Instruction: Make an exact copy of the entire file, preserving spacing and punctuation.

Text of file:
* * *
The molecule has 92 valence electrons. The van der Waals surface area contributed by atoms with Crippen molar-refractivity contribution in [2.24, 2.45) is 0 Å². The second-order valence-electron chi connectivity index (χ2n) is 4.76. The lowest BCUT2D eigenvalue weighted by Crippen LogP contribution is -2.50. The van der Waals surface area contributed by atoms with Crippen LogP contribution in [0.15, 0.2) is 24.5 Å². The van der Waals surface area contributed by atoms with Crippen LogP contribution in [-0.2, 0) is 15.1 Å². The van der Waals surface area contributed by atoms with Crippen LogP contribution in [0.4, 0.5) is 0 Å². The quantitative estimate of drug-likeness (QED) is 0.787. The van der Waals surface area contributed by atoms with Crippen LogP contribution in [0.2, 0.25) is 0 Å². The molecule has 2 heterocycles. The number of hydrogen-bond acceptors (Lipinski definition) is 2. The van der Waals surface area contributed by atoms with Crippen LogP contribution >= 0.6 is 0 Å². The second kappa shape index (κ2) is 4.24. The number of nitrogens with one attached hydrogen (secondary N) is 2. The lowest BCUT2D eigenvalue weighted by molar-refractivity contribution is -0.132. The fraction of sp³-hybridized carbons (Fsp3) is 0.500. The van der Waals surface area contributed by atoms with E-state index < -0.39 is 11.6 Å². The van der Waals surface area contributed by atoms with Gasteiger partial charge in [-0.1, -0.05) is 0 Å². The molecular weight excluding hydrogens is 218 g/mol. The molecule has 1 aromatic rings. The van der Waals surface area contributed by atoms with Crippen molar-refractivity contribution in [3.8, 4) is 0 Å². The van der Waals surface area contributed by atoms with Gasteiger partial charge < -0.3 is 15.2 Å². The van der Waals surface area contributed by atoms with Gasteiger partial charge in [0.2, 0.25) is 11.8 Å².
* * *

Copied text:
The molecule has 92 valence electrons. The van der Waals surface area contributed by atoms with Crippen molar-refractivity contribution in [2.24, 2.45) is 0 Å². The second-order valence-electron chi connectivity index (χ2n) is 4.76. The lowest BCUT2D eigenvalue weighted by Crippen LogP contribution is -2.50. The van der Waals surface area contributed by atoms with Crippen LogP contribution in [0.15, 0.2) is 24.5 Å². The van der Waals surface area contributed by atoms with Crippen LogP contribution in [-0.2, 0) is 15.1 Å². The van der Waals surface area contributed by atoms with Crippen LogP contribution in [0.4, 0.5) is 0 Å². The quantitative estimate of drug-likeness (QED) is 0.787. The van der Waals surface area contributed by atoms with Crippen LogP contribution in [0.2, 0.25) is 0 Å². The molecule has 2 heterocycles. The number of hydrogen-bond acceptors (Lipinski definition) is 2. The van der Waals surface area contributed by atoms with Crippen LogP contribution >= 0.6 is 0 Å². The second kappa shape index (κ2) is 4.24. The number of nitrogens with one attached hydrogen (secondary N) is 2. The lowest BCUT2D eigenvalue weighted by molar-refractivity contribution is -0.132. The fraction of sp³-hybridized carbons (Fsp3) is 0.500. The van der Waals surface area contributed by atoms with E-state index < -0.39 is 11.6 Å². The van der Waals surface area contributed by atoms with Gasteiger partial charge in [-0.1, -0.05) is 0 Å². The molecular weight excluding hydrogens is 218 g/mol. The molecule has 1 aromatic rings. The van der Waals surface area contributed by atoms with Crippen molar-refractivity contribution in [3.8, 4) is 0 Å². The van der Waals surface area contributed by atoms with Gasteiger partial charge < -0.3 is 15.2 Å². The van der Waals surface area contributed by atoms with Gasteiger partial charge in [0.2, 0.25) is 11.8 Å².